Slave Preacher

gowan

An electrifying presence changes history. Historic interpreter James Ingram shares the details of a remarkable life.

Play
Learn more: Gowan Pamphlet

Transcript

Lloyd Dobyns: Hi! Welcome to Colonial Williamsburg: Past & Present on history.org. This is “Behind the Scenes” where you meet the people who work here. That’s my job. I’m Lloyd Dobyns, and mostly I ask questions. Today I'm asking James Ingram, who, at Colonial Williamsburg is Gowan Pamphlet.

Lloyd: OK, you got to be a Baptist preacher with an all-black Baptist church, which had to be a threat to slave owners.

James: Well, ironically, again early on, I always say they hadn’t learned separatism, they hadn’t learned that type of racism yet, you know. So, they had a lot of their slaves attending the First Baptist Church with their permission.

Lloyd: Oh, OK.

James: And so, we have it documented. In 1781, a man by the name of Aspen -- he’s an accountant -- he came through to register the Baptists in Virginia. He has Gowan documented with a congregation of 200 members, and he is the leader of that congregation. Now, the irony of this is the fact that he’s a slave. So, he must have had permission from Jane Vobe, his owner at King’s Arms Tavern, to have this congregation.

So the real question is, what is it that Mrs. Vobe, you know, what is it about her that makes her really different than a lot of slave owners here? You know, what is that relationship like? We know that Thomas Vobe died in 17 and 50, and left her in great debt. And, normally, when a master dies, slaves are sold to pay off the debt. But the question is, what happened after that period of time? Because in one year’s time, for some reason, she paid off that debt. And I mean, it was a tremendous amount of money. Did the slaves help her? Did Gowan’s mother help her? What was it that allowed her, later on, to allow him so much liberty? To go about preaching, knowing that wasn’t encouraged, then, later on, form a congregation, right after the Revolution.

And that congregation grew from 200 in 1781 – we have it actually documented – meeting in 17 and 76, kind of gathering as a group in Greensprings, and then moving to Raccoon’s Chase, closer to the college here, the College of William and Mary, and then into town by Jesse Cole later on. But that congregation grew from 200 in 1781 to 500. That’s the second-largest Baptist church in Virginia, black or white.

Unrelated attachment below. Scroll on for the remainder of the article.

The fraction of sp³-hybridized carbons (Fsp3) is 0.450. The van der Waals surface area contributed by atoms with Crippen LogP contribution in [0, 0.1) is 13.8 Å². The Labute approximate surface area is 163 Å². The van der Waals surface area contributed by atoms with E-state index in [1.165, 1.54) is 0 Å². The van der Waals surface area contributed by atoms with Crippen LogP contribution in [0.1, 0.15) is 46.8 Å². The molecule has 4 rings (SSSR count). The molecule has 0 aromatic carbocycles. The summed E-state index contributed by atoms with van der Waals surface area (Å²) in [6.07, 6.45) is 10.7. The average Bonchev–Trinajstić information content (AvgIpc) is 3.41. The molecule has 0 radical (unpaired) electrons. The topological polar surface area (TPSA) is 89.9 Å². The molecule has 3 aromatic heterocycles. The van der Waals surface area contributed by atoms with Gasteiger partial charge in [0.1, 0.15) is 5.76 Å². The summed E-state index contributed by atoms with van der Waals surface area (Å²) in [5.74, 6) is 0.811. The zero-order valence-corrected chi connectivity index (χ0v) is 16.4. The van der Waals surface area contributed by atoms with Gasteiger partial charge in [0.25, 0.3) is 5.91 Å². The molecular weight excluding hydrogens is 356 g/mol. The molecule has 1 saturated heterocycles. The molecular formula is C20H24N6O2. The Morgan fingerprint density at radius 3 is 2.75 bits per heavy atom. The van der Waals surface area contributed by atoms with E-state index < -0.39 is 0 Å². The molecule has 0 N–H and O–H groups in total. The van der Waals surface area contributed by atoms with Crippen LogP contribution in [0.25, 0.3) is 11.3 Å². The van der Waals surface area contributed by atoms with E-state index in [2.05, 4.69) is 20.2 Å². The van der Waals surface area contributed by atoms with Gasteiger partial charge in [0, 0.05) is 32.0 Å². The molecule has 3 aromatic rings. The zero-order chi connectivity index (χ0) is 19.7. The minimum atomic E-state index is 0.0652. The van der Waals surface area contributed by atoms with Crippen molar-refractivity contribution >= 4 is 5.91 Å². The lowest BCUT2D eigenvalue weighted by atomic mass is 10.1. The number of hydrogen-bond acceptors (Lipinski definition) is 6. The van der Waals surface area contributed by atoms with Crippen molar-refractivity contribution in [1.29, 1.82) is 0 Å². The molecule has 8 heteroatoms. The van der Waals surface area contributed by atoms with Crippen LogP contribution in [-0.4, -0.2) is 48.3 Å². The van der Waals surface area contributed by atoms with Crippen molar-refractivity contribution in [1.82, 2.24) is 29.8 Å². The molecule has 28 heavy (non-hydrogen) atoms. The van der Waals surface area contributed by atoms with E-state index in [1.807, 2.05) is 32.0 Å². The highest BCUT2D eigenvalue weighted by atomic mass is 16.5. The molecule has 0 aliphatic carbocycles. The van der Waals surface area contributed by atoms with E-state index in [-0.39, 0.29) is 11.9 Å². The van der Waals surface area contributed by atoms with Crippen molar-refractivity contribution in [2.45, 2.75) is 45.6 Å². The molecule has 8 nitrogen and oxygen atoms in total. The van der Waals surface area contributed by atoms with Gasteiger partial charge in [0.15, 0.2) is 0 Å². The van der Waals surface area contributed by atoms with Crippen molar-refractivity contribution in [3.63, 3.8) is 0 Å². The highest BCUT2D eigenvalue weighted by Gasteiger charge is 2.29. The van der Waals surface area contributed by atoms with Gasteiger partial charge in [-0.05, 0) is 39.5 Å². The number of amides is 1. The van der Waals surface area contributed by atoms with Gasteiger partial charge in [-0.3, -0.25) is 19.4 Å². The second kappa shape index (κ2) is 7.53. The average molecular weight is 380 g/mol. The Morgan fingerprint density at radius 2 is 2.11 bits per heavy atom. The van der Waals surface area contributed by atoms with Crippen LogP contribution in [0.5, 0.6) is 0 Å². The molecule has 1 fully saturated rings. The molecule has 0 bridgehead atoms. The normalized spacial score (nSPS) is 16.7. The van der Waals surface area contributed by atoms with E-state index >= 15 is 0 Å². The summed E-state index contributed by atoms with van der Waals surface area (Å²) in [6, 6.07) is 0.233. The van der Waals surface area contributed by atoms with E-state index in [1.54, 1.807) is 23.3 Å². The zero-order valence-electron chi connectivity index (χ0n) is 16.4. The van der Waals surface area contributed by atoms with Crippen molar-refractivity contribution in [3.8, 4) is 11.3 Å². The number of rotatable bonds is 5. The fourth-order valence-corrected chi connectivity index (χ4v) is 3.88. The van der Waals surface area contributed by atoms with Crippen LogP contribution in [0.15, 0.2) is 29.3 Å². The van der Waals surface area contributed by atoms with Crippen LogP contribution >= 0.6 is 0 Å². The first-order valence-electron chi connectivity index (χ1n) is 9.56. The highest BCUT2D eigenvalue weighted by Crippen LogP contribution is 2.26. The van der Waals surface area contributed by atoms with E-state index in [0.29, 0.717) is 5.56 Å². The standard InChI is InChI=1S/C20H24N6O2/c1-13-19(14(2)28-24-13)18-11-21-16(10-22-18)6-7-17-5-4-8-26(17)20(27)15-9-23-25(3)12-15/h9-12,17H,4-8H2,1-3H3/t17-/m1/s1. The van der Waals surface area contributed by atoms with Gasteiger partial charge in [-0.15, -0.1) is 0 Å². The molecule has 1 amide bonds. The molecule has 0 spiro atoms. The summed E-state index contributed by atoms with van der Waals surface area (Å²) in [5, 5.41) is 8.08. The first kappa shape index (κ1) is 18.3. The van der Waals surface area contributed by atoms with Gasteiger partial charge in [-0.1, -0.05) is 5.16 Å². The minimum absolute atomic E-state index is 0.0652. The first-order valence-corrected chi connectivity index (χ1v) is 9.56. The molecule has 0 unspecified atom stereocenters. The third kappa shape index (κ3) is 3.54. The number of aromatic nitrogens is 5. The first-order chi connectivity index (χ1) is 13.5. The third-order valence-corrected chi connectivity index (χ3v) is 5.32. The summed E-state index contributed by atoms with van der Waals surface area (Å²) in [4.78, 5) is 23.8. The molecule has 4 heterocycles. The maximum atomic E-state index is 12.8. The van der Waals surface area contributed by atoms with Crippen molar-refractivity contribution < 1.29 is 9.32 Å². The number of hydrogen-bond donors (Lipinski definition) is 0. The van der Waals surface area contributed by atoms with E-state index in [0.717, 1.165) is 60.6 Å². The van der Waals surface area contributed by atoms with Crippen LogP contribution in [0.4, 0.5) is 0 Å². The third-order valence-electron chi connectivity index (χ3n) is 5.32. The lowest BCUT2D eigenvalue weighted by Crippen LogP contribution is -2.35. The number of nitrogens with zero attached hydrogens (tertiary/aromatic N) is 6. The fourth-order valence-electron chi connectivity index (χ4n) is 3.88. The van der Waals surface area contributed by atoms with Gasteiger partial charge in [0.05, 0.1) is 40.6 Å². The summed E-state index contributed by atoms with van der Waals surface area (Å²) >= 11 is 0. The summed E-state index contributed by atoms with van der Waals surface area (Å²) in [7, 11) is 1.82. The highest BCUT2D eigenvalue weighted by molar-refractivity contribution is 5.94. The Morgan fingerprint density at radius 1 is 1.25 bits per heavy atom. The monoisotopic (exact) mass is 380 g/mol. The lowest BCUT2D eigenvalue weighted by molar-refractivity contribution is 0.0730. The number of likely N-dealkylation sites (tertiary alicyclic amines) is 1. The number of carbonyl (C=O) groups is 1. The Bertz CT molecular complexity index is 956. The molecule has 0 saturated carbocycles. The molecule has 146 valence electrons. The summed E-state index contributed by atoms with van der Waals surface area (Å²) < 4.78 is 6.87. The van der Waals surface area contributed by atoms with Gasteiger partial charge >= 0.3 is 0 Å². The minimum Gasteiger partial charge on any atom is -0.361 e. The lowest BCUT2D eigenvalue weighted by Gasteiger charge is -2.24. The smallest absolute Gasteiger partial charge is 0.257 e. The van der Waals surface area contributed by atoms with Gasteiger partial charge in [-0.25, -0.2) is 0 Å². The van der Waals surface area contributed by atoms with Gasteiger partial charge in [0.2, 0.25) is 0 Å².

In 1791, he charters the church with the Dover Baptist Association – this is an all-white Baptist association – he charters his church. It’s accepted in 1793. And, ironically, in that same year, that’s when David Miller, who inherited Jane Vobe’s estate when she died in 1787, gave Gowan his free paper, his manumission paper.

Lloyd: I am curious now. You have raised the question of what the owner of Gowan Pamphlet did. She paid off a debt that, theoretically, was more than she could pay off.

James: Absolutely.

Lloyd: He went on to be, probably, the most successful Baptist preacher of any race. That’s a mystery.

James: That’s a miracle, and a mystery, too. Well, you know, Jane Vobe -- it’s not really ironic that Jane Vobe was able to pay off that debt in a year. She’s a Moody, M-O-O-D-Y. They are tavern keepers, and she grew up in the tavern business. I always said she had some business head in the family, and probably if Thomas had listened to her, they’d be a lot more profitable. But, that’s why Jane Vobe was able to bring that tavern from sort of the doldrums in 1750, up to one of the most prominent taverns in all of Virginia.

That’s why you have, in that tavern, frequent in that tavern: General George Washington, Patrick Henry, Thomas Jefferson, General Rochambeau, Lafayette. I mean, she’s entertaining some of the very powerful elite, the people here. And they write about it, how well Jane Vobe is run. The irony is, that this is a woman in the 18th century that has a very powerful position as a tavern keeper. Christiana Campbell, the same way.